Posts Categorized: Admissions

From the NEJHE Beat … Semi-Locked Down But Not Out

The NEJHE beat is semi-locked down, but not out. A little of what we’ve been following … Counting heads. New enrollment figures show higher education reeling under the weight of COVID-19 and a faltering economy on top of preexisting challenges such as worries that college may not be worth the price. A month into the fall 2020 semester, undergraduate enrollment nationally was down 4% from la...

Advocates of Higher Ed Access Should Also Champion School Arts Programs

Today's schools are preparing children, starting at an early age, for future educational and career opportunities that will help them succeed. With strict standards that must be met, measured in part by testing, it's not unusual for both time and funding to be shifted away from arts education to achieve this goal. While this might seem like a reasonable reaction at first, it overlooks an import...

­­Harvard and Yale: Too Much Affirmative Action or Too Little?

This essay is a sequel to “The Human Dimensions of Enrollment Management,” published in The New England Journal of Higher Education on June 30, 2020. In that article, my unusual focus (as a trained theoretical physicist) was on integrity, not science, as the single most important factor in enrollment management success. Early in my supervision of enrollment management (from a faculty position ...

Land-Grant Mission Tailor-Made for Boosting Post-Pandemic Recovery

Gracing the back wall of my office at the University of Vermont is an antique wooden desk that’s more than 150 years old. While it’s an undeniably handsome piece of 19th century craftsmanship, it serves much more than a decorative purpose. As the desk of Vermont Sen. Justin Morrill, the author of the Morrill Act of 1862 establishing the country’s first land-grant universities, it is m...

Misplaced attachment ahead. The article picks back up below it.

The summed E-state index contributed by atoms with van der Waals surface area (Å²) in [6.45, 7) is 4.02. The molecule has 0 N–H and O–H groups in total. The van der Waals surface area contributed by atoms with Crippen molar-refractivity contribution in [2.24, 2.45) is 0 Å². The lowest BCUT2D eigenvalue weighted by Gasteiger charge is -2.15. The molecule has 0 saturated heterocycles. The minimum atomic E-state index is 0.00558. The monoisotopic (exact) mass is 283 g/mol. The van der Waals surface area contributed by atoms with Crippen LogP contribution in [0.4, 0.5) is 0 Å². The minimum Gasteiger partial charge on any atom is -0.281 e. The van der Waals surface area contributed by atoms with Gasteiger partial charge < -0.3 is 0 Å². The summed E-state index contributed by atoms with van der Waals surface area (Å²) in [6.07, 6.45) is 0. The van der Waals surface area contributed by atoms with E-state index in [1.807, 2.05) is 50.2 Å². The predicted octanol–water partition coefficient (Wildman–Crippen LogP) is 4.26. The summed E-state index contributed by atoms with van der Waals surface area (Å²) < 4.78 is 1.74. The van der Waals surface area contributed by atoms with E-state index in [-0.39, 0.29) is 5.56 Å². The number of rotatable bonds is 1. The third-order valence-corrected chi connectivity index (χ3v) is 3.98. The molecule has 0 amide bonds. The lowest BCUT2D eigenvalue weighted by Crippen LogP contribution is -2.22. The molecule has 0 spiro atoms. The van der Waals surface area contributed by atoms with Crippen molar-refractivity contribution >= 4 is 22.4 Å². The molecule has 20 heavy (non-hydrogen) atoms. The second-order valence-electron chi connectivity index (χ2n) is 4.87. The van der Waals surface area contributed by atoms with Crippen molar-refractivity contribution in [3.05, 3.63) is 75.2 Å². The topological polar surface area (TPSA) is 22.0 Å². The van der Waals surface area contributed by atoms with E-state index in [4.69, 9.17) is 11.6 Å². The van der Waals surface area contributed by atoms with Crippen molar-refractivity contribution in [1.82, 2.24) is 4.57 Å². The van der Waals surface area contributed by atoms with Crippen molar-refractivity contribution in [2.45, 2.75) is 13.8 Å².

Building the Brand: How the Physical Campus Shapes Student Experience (Even During a Pandemic)

The brand of a college or university is more than its logo or tagline. It's an accumulation of experiences for students, staff, faculty, alumni and community members. Marketing is part of it, but every time someone sets foot on your campus, they are walking into your brand. This fall, fewer students will be on campuses and they may be there with less frequency. COVID-19 won’t last forever...

Hello New England …

Becoming chancellor of the University of Massachusetts Boston is a humbling experience and a great responsibility for me—it is indeed the opportunity of a lifetime. As a kid who emigrated from Argentina to the U.S. to escape political unrest at age 17, with just a few dollars in my pocket, I was one of millions of Americans by-choice arriving over the years, searching for a better life. Settling...

Out of the Wreckage of COVID, the Rebirth of College Career Services

The COVID-19 pandemic has had a devastating impact on the labor market, with more than 40 million Americans who have filed for unemployment. Even as some states have attempted to reopen their economies, allowing 4 million people to head back to work, the unemployment rate still hovers around 16%. And we’re still in the early innings of recovery—perhaps even just batting practice. The recovery ...

Pandemic Innovation

A view from Mount Holyoke on why practical, flexible new models are needed for liberal arts colleges ... Students choose small liberal arts colleges for the learning that unfolds when they are deeply immersed in intellectual collaboration with faculty and with one another. The photos that festoon our promotional materials aren’t mere marketing—we spend a lot of time with one another in clos...

The Human Dimensions of Enrollment Management

I want to discuss the human dimensions of what I have too often treated (thinking with my instincts as a theoretical physicist) as a scientific methods problem. Experience has taught me that the human forces of a problem are often more important in determining how we meet challenges in an educational institution than the technical aspects. Indeed, management of offices that relate to such function...

For Some Small Colleges, the Pandemic Could Sadly Be Their Savior

Pre-pandemic, a good number of us lamented the demise of small colleges. Let’s define these here as non-elite colleges with enrollment of fewer than 1,500 full-time undergraduate students. For the most part, these institutions have few graduate programs, a handful at most. Some of these colleges have closed; some have merged; some have partnered. Whatever the structure, it feels to me still l...